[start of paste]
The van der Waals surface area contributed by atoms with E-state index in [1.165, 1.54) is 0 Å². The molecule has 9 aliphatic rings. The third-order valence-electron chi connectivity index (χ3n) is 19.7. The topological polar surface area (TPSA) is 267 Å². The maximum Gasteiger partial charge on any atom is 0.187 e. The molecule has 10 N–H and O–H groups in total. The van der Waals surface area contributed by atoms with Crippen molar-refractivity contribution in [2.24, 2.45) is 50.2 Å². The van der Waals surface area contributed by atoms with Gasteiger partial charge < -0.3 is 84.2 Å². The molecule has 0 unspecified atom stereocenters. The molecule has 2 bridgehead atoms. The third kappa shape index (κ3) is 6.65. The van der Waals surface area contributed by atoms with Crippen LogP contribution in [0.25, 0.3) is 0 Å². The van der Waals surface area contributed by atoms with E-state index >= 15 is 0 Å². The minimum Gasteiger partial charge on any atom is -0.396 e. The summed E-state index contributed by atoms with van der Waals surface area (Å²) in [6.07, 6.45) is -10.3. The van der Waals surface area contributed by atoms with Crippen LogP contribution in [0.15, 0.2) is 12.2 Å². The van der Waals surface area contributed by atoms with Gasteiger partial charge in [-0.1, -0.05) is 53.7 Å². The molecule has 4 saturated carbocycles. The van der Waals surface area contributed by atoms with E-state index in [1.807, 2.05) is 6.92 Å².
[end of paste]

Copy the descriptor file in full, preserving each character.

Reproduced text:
The van der Waals surface area contributed by atoms with E-state index in [1.165, 1.54) is 0 Å². The molecule has 9 aliphatic rings. The third-order valence-electron chi connectivity index (χ3n) is 19.7. The topological polar surface area (TPSA) is 267 Å². The maximum Gasteiger partial charge on any atom is 0.187 e. The molecule has 10 N–H and O–H groups in total. The van der Waals surface area contributed by atoms with Crippen molar-refractivity contribution in [2.24, 2.45) is 50.2 Å². The van der Waals surface area contributed by atoms with Gasteiger partial charge < -0.3 is 84.2 Å². The molecule has 0 unspecified atom stereocenters. The molecule has 2 bridgehead atoms. The third kappa shape index (κ3) is 6.65. The van der Waals surface area contributed by atoms with Crippen LogP contribution in [0.25, 0.3) is 0 Å². The van der Waals surface area contributed by atoms with E-state index >= 15 is 0 Å². The minimum Gasteiger partial charge on any atom is -0.396 e. The summed E-state index contributed by atoms with van der Waals surface area (Å²) in [6.07, 6.45) is -10.3. The van der Waals surface area contributed by atoms with Crippen LogP contribution in [0.15, 0.2) is 12.2 Å². The van der Waals surface area contributed by atoms with Gasteiger partial charge in [-0.1, -0.05) is 53.7 Å². The molecule has 4 saturated carbocycles. The van der Waals surface area contributed by atoms with E-state index in [1.807, 2.05) is 6.92 Å².